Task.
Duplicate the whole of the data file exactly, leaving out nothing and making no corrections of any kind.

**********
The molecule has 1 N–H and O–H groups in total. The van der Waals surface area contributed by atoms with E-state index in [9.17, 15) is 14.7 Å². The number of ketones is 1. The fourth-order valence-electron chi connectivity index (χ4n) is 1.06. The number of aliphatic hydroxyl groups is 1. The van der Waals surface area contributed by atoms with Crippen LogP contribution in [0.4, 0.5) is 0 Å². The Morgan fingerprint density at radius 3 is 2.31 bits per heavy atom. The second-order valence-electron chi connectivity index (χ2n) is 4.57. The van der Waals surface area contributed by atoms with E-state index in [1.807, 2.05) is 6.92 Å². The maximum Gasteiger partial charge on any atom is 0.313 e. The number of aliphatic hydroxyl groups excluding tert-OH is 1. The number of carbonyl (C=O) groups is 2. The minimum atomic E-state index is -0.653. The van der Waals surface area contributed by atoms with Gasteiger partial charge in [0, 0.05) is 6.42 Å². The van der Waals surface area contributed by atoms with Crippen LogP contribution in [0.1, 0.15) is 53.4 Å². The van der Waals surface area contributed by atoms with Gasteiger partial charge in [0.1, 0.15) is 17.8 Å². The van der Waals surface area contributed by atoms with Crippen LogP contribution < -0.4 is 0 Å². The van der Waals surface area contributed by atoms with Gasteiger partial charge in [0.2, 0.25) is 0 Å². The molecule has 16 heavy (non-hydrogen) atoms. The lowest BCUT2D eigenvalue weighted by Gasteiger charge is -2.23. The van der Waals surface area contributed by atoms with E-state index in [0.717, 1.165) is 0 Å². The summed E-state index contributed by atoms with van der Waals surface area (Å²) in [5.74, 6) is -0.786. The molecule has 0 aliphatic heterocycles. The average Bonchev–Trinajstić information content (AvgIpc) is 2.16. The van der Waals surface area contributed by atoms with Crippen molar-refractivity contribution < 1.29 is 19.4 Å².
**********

The molecule has 1 N–H and O–H groups in total. The van der Waals surface area contributed by atoms with E-state index in [9.17, 15) is 14.7 Å². The number of ketones is 1. The fourth-order valence-electron chi connectivity index (χ4n) is 1.06. The number of aliphatic hydroxyl groups is 1. The van der Waals surface area contributed by atoms with Crippen LogP contribution in [0.4, 0.5) is 0 Å². The Morgan fingerprint density at radius 3 is 2.31 bits per heavy atom. The second-order valence-electron chi connectivity index (χ2n) is 4.57. The van der Waals surface area contributed by atoms with E-state index in [1.807, 2.05) is 6.92 Å². The maximum Gasteiger partial charge on any atom is 0.313 e. The number of aliphatic hydroxyl groups excluding tert-OH is 1. The number of carbonyl (C=O) groups is 2. The minimum atomic E-state index is -0.653. The van der Waals surface area contributed by atoms with Gasteiger partial charge in [0, 0.05) is 6.42 Å². The van der Waals surface area contributed by atoms with Crippen LogP contribution in [0.1, 0.15) is 53.4 Å². The van der Waals surface area contributed by atoms with Gasteiger partial charge in [0.1, 0.15) is 17.8 Å². The van der Waals surface area contributed by atoms with Crippen LogP contribution < -0.4 is 0 Å². The van der Waals surface area contributed by atoms with Gasteiger partial charge in [0.2, 0.25) is 0 Å². The molecule has 16 heavy (non-hydrogen) atoms. The lowest BCUT2D eigenvalue weighted by Gasteiger charge is -2.23. The van der Waals surface area contributed by atoms with E-state index in [0.717, 1.165) is 0 Å². The summed E-state index contributed by atoms with van der Waals surface area (Å²) in [5.74, 6) is -0.786. The molecule has 0 aliphatic heterocycles. The average Bonchev–Trinajstić information content (AvgIpc) is 2.16. The van der Waals surface area contributed by atoms with Crippen molar-refractivity contribution < 1.29 is 19.4 Å².